MP Vadym Novynskyi’s thoughts on the need for a new "roadmap" for the country and telling historical lessons.

Source – SEGODNIA publication


Political disputes over Ukraine's fulfilment of its obligations under the Minsk Agreements are facing a number of insurmountable arguments. However, any sociology shows that the overwhelming majority of citizens of Ukraine express the desire for peace and understand the non-alternative nature of the Minsk Agreements.

Ukraine has got tired of the war. For the fourth year people are dying, victims number in tens of thousands, the economy has been put on a war footing, propaganda is imbued with the spirit of militarism and soldiery. It is worth admitting fairly that the Minsk Agreements themselves are not so much a panacea, but rather a temporary anaesthetic. The Dayton Agreements of 1995, which the Minsk Agreements are often (and quite rightly!) compared with, resolved the problem of the acute phase of the conflict between Serbs and Muslims in Bosnia and Herzegovina. However, they put the country in full dependence on European monitoring and virtually gave it to external administration. The cumbersomeness of Bosnia’s state system, the de facto confederative nature of the state, special delimitating territories create pre-requisites for further conflict situations.

That is why the process of peaceful settlement in Ukraine should not be limited solely to documents developed in Minsk. Steinmeier formula or Macron formula are half-way solutions: Europe needs that shooting is stopped in the East of Ukraine, Ukraine regains control over its eastern borders, self-proclaimed republics return to Ukraine in this or that way, and Europe unleashes its hands for full-fledged trade with Russia.

Does this solve the problems of Ukrainian society? Obviously not. First, today Ukraine needs to begin a discussion about a more capacious formula of peace, which would encompass the issue of co-existence of citizens within a single state. The war, apart from victims and destruction, also brings a huge distrust between the warring parties. One should not think that the formal ending of the acute phase of the conflict in Donbass would lead to universal rejoicing. There is still a serious work ahead to restore not only the economy of the East of Ukraine, but also trust between people.

Ukraine has its own sad post-war experience. After the Second World War, the Soviet Union took a number of measures aimed at "appeasing" the population of Western Ukraine. In addition to six waves of amnesty for the UPA participants (judging by the documents, the Soviet authorities really observed all the terms of the amnesty), huge funds were invested in the construction of industrial and infrastructure facilities, modernization of the economy, cultural and educational programs. Many residents of rural areas moved to cities. It was believed that this would eliminate the basis for nationalistic sentiments. After 30 years, Galicia became a stronghold of anti-Soviet, and in another 20 years – anti-Russian moods. The memory of the deceased relatives and those exiled to Siberia proved to be stronger than the programs that provided for stable social and economic development in the region. Will not we encounter a similar picture in Donbass?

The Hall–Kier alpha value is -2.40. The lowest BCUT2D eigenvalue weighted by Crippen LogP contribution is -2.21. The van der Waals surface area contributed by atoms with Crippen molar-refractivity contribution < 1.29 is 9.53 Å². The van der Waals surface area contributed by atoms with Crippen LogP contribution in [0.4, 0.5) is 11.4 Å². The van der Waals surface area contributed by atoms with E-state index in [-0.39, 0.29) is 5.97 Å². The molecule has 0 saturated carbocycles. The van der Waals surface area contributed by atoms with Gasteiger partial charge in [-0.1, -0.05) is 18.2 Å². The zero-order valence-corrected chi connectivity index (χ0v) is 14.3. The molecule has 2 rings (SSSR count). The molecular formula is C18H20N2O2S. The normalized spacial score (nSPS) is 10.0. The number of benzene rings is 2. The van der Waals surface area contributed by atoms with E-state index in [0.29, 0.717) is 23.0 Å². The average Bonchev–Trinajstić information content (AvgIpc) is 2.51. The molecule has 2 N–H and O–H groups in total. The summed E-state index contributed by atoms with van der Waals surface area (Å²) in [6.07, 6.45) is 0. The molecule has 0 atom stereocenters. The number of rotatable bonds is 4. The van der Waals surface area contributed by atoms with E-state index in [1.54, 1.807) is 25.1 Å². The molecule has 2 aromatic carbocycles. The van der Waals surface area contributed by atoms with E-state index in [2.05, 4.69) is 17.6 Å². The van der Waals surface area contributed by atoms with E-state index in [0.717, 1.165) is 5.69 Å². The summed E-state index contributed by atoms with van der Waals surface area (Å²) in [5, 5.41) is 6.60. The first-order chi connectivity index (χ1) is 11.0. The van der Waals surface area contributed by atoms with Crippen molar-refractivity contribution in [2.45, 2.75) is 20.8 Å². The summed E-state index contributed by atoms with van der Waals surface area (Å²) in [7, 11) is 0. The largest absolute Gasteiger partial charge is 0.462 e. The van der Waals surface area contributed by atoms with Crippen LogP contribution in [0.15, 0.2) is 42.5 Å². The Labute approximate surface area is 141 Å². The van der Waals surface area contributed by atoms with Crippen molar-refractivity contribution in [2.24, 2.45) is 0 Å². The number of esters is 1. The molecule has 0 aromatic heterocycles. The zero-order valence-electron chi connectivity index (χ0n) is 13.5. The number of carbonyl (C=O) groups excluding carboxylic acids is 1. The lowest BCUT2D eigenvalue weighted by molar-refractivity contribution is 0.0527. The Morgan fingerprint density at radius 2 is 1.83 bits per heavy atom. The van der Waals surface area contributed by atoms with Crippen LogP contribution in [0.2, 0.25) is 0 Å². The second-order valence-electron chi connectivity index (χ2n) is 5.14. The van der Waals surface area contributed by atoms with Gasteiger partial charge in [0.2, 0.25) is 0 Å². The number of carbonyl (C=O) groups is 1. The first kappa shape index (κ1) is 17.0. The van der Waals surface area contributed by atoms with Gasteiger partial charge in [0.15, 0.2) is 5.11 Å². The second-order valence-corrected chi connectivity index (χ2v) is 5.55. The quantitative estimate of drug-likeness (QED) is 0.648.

That is why the formula for sustainable peace in Ukraine should first foresee the achievement of a political and civil compromise between the East and the West. The result should be the new Constitution of Ukraine, which, while preserving the unitary nature of the country, should expand the powers of all regions without exception and reduce the role of the Centre (by the way, the draft of the Constitution was developed by the opposition two years ago).

Now about the second important package of questions. The Minsk Agreements do not address the issue of the Crimea. Yet, without resolving this issue, there will be no complete resolution of the conflict with Russia. When somebody attempts to ask me the question "Whose is Crimea?” I answer "Read the Constitution. It clearly defines the issue of ownership for the Crimea and Sevastopol. There is the international law. There is recognition of Ukraine within its legal borders. Therefore, the question itself is not appropriate."